Monday, January 16, 2012

Stuffed pizza for a winter day

Here comes my annual post. I've been craving pizza lately, so I made this kale-stuffed pizza for this week's lunch.

This recipe started originally came from an American Heart Association booklet as spinach-stuffed pizza, complete with a recipe for dough and instructions for a marinara-mushroom topping. I always take the easy route and just buy pre-made whole-wheat pizza dough from Trader Joe's. I'm not very big on mushrooms, either, so I usually go with extra cheese and pesto on the top instead. And while spinach is nice, it often gets a little to soggy between the crust. I've been using heartier greens like kale and collard greens in its place - they hold up better, give off less water, and the flavor is not much different. This recipe is very adaptable, so you can swap out ingredients to suit your own tastes.

Vegetable-stuffed Pizza

  • 1 package of whole-wheat pizza dough
  • 1/2 pouncd fresh spinach OR 1 bunch of other leafy greens (kale, collard greens)
  • 1 pound of mozzarella cheese, shredded
  • 1 cup marinara, pesto, or other sauce
  • 3-5 cloves of garlic, chopped

Preheat the oven to 475°F and place the oven rack in the middle. Grease a pie tin with olive oil, making sure to cover the sides and creases.

Split the pizza dough into two equal pieces. Set one half aside. Stretch the other piece out to cover the bottom and sides of your pie tin. Prick the bottom of the dough with a fork at 1-inch intervals. Bake the crust for 4-6 minutes, then remove to a rack and let cool. Lower the oven temperature to 450°.

While the bottom crust is cooling, wash the vegetables and chop them into bite-sized pieces. Heat a skillet with about 1 tablespoon of olive oil. Add the garlic and some salt in once hot, and let the pieces brown for about 1 minute. Add the vegetables in and stir occasionally, until they are bright green and wilted. (If you use kale or collard greens, you may also want to add a tablespoon or two of water about a minute after you add the vegetables to "steam" them. This will make them a little more tender.)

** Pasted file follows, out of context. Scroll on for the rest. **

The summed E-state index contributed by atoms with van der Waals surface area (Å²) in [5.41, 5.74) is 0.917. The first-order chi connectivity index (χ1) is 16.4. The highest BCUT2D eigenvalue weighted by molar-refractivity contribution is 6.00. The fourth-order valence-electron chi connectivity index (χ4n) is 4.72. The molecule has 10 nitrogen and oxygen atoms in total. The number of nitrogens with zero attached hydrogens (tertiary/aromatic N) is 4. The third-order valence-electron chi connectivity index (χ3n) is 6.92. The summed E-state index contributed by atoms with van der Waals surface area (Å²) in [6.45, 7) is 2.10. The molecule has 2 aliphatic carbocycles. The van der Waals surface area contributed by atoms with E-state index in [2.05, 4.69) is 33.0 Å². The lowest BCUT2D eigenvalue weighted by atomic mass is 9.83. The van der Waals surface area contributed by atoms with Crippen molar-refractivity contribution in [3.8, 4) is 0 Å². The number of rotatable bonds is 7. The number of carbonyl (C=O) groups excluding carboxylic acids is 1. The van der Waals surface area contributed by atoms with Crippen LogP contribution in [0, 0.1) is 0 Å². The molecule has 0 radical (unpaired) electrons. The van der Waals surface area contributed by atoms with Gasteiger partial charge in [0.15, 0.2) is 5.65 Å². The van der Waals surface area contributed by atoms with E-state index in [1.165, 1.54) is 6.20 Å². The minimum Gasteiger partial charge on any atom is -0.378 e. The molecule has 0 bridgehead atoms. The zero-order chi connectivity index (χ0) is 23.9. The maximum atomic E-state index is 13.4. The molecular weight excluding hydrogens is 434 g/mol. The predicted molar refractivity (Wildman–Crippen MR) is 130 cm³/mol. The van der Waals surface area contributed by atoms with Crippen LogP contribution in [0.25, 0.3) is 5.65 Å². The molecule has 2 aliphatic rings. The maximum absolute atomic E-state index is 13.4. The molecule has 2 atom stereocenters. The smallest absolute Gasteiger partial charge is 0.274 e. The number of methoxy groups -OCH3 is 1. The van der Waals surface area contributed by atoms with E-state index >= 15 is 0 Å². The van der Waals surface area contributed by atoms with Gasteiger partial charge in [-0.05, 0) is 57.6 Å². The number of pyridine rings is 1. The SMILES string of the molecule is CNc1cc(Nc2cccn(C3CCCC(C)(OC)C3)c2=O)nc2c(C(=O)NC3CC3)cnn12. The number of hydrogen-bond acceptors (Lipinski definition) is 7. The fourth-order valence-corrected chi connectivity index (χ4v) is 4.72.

Layer about 3/4 of your cheese and all of your vegetables on top of the crust. Press the filling down with a spoon if it's higher than the sides of the pie tin. Stretch your second piece of pizza dough out to cover the top of the dish, tucking the edges around the bottom crust layer. Cut a 1-inch slit in the center of the top crust.

Top the crust with your sauce of choice and the remaining cheese. You can also add other toppings here, like sliced tomatoes or mushrooms.

Bake the pizza at 450° for 15 minutes. Reduce the temperature again to 400° and bake for another 5-10 minutes until the edges are a deep golden-brown. Remove and let cool for 10-5 minutes before slicing.

And here's some music for you, courtesy of Jagjaguwar Records. Bon Iver, who was recently nominated for four Grammys, makes absolutely beautiful music. Their latest self-titled album has been on repeat on my iPod since it came out in June. If you enjoy the tracks below, please consider purchasing their album.